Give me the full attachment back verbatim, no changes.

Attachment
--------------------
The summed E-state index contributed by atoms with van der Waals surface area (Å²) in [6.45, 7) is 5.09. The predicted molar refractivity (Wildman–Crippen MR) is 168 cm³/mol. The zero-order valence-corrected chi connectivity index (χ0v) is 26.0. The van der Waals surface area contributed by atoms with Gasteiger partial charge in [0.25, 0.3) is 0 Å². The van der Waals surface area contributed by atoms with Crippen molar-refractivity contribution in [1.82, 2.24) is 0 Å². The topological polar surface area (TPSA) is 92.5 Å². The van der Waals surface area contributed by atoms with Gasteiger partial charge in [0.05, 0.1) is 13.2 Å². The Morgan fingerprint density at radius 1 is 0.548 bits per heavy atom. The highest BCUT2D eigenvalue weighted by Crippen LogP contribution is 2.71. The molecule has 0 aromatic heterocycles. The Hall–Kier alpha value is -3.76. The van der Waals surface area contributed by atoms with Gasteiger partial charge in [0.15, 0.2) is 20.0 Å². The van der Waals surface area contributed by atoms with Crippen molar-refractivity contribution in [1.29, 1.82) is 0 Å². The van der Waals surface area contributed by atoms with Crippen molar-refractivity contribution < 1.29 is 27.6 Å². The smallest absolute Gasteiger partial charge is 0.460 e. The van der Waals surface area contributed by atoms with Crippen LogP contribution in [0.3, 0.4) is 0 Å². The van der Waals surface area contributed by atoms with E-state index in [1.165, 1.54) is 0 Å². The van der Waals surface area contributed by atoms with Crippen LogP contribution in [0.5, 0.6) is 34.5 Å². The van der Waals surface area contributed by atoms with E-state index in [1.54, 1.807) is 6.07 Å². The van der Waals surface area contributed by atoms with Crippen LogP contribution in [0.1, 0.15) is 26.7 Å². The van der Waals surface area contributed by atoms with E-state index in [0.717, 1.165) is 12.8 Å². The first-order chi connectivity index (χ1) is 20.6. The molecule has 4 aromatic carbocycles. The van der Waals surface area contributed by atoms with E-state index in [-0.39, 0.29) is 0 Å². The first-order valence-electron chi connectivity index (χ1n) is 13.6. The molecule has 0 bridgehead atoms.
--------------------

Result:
The summed E-state index contributed by atoms with van der Waals surface area (Å²) in [6.45, 7) is 5.09. The predicted molar refractivity (Wildman–Crippen MR) is 168 cm³/mol. The zero-order valence-corrected chi connectivity index (χ0v) is 26.0. The van der Waals surface area contributed by atoms with Gasteiger partial charge in [0.25, 0.3) is 0 Å². The van der Waals surface area contributed by atoms with Crippen molar-refractivity contribution in [1.82, 2.24) is 0 Å². The topological polar surface area (TPSA) is 92.5 Å². The van der Waals surface area contributed by atoms with Gasteiger partial charge in [0.05, 0.1) is 13.2 Å². The Morgan fingerprint density at radius 1 is 0.548 bits per heavy atom. The highest BCUT2D eigenvalue weighted by Crippen LogP contribution is 2.71. The molecule has 0 aromatic heterocycles. The Hall–Kier alpha value is -3.76. The van der Waals surface area contributed by atoms with Gasteiger partial charge in [0.15, 0.2) is 20.0 Å². The van der Waals surface area contributed by atoms with Crippen molar-refractivity contribution in [1.29, 1.82) is 0 Å². The van der Waals surface area contributed by atoms with Crippen molar-refractivity contribution < 1.29 is 27.6 Å². The smallest absolute Gasteiger partial charge is 0.460 e. The van der Waals surface area contributed by atoms with Crippen LogP contribution in [0.3, 0.4) is 0 Å². The van der Waals surface area contributed by atoms with E-state index in [1.165, 1.54) is 0 Å². The van der Waals surface area contributed by atoms with Crippen LogP contribution in [0.5, 0.6) is 34.5 Å². The van der Waals surface area contributed by atoms with E-state index in [1.54, 1.807) is 6.07 Å². The van der Waals surface area contributed by atoms with Crippen LogP contribution in [0.1, 0.15) is 26.7 Å². The van der Waals surface area contributed by atoms with E-state index in [0.717, 1.165) is 12.8 Å². The first-order chi connectivity index (χ1) is 20.6. The molecule has 4 aromatic carbocycles. The van der Waals surface area contributed by atoms with E-state index in [-0.39, 0.29) is 0 Å². The first-order valence-electron chi connectivity index (χ1n) is 13.6. The molecule has 0 bridgehead atoms.